21:07 AEST Thu 20 Sep 2001
NSW Cabinet is to consider a report which found most people want cannabis to be used for medical purposes, particularly for pain relief.
While cannabis is illegal in NSW, the state government is investigating whether to follow other countries which allow people with serious illness to use it for pain relief.
A report on the results of community consultation into the drug's usage released in state parliament today found more than 70 per cent of 117 respondents said its use for medical purposes should be allowed.
Eleven per cent opposed it completely while the rest did not hold a position.
The majority of respondents were private individuals rather than organisations with most working in the areas of drug and alcohol counselling and in medical fields.
The report revealed cannabis was already being used illegally by patients suffering from illnesses from cancer and multiple sclerosis to severe menstrual pain and migraine.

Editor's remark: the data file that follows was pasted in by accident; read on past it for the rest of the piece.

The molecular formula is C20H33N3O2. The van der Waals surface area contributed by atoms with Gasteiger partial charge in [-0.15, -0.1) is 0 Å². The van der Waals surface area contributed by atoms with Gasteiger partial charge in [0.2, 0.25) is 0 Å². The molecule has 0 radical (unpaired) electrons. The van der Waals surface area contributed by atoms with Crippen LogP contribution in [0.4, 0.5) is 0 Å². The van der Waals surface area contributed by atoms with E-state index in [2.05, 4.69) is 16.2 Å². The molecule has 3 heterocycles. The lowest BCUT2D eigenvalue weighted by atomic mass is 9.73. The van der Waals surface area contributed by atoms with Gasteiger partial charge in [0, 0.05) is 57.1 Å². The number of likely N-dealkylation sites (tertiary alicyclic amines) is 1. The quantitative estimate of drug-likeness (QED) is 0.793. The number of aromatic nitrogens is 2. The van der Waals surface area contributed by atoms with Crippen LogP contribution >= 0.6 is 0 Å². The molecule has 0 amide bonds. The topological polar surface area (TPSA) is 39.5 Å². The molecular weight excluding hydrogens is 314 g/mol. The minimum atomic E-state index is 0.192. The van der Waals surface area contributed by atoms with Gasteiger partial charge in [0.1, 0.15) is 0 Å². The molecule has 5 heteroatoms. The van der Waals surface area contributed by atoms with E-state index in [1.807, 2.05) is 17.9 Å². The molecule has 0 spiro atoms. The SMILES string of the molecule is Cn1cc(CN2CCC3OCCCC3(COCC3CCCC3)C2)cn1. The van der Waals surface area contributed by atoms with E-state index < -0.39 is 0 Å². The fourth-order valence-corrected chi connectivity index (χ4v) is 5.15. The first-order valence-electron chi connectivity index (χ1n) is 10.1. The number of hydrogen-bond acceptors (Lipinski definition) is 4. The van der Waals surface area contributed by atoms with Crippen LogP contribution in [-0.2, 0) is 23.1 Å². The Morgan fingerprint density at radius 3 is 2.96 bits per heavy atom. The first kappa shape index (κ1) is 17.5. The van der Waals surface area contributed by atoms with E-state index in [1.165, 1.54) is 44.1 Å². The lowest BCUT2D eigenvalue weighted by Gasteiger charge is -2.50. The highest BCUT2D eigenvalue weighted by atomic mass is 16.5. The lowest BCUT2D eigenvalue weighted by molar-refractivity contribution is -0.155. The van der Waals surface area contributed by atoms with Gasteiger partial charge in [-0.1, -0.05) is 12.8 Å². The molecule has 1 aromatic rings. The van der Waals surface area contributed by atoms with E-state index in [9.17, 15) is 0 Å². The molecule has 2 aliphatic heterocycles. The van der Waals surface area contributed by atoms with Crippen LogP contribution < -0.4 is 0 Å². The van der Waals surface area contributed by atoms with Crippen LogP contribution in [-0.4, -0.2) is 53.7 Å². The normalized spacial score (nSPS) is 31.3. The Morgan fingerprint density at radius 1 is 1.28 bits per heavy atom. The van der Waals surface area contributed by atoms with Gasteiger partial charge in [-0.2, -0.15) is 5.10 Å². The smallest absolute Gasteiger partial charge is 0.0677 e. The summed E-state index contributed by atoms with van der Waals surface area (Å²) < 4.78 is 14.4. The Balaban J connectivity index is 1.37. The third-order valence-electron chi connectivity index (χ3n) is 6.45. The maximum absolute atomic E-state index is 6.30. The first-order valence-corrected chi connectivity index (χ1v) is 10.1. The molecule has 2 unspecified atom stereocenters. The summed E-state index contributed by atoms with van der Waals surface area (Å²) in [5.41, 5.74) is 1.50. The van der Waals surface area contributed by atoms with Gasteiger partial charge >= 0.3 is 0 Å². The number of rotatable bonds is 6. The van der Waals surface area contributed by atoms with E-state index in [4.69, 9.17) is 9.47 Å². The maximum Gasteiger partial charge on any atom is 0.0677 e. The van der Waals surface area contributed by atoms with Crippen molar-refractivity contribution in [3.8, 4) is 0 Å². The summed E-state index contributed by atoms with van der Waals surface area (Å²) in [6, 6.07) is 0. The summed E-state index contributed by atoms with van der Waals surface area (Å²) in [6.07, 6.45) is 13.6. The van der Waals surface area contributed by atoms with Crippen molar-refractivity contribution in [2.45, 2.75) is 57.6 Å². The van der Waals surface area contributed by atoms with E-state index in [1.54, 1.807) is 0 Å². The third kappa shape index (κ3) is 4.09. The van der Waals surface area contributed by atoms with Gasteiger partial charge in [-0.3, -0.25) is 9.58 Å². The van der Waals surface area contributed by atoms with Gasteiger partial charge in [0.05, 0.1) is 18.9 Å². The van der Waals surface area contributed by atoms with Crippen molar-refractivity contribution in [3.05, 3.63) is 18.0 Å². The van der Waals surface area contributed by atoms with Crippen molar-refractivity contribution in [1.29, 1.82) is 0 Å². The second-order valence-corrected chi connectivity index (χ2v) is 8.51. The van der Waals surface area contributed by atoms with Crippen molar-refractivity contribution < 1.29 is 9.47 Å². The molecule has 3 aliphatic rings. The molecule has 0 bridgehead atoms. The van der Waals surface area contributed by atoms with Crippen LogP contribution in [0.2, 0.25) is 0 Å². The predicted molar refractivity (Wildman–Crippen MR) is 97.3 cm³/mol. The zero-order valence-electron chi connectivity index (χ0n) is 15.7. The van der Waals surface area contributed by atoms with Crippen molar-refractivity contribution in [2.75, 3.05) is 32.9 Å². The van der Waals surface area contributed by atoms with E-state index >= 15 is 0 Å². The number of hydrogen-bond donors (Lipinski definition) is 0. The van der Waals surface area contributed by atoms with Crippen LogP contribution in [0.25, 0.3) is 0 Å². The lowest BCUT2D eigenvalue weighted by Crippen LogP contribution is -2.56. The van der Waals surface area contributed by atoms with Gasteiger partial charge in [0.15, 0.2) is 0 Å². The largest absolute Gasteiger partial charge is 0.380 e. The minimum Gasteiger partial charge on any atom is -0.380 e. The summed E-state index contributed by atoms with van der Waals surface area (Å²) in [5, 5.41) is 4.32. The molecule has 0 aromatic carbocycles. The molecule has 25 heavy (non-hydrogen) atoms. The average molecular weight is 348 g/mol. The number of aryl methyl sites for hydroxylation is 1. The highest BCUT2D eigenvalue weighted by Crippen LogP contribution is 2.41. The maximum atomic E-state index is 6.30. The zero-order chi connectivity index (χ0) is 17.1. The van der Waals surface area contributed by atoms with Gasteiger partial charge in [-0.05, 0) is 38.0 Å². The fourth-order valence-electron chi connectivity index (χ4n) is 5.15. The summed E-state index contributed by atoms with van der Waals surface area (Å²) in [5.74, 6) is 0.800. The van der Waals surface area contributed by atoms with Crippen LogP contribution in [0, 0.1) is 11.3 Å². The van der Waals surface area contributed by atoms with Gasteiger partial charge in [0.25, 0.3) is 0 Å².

The drug had relieved symptoms such as pain, depression, appetite loss, muscle spasm and nausea, according to users.
The key concerns about using the drug related to difficulties in getting it and the need for a safer alternative to smoking cannabis.
Those against the use of the drug argued for existing approved medication to be used for pain relief.
These were mainly from anti-drug and religious organisations which raised concerns that a medical cannabis scheme could be abused or incite corruption.
NSW Premier Bob Carr said state Cabinet would discuss the report's findings in the coming months.
"The government will keep in mind the risks associated with cannabis, the range of community views on the subject but also the need for compassion," he said.
"I have seen the physical and mental pain, the wasting and nausea caused by cancer and its treatments."
Mr Carr said a working party recommendation
handed down last year for the drug to be the subject of government-funded
clinical trials would also be considered.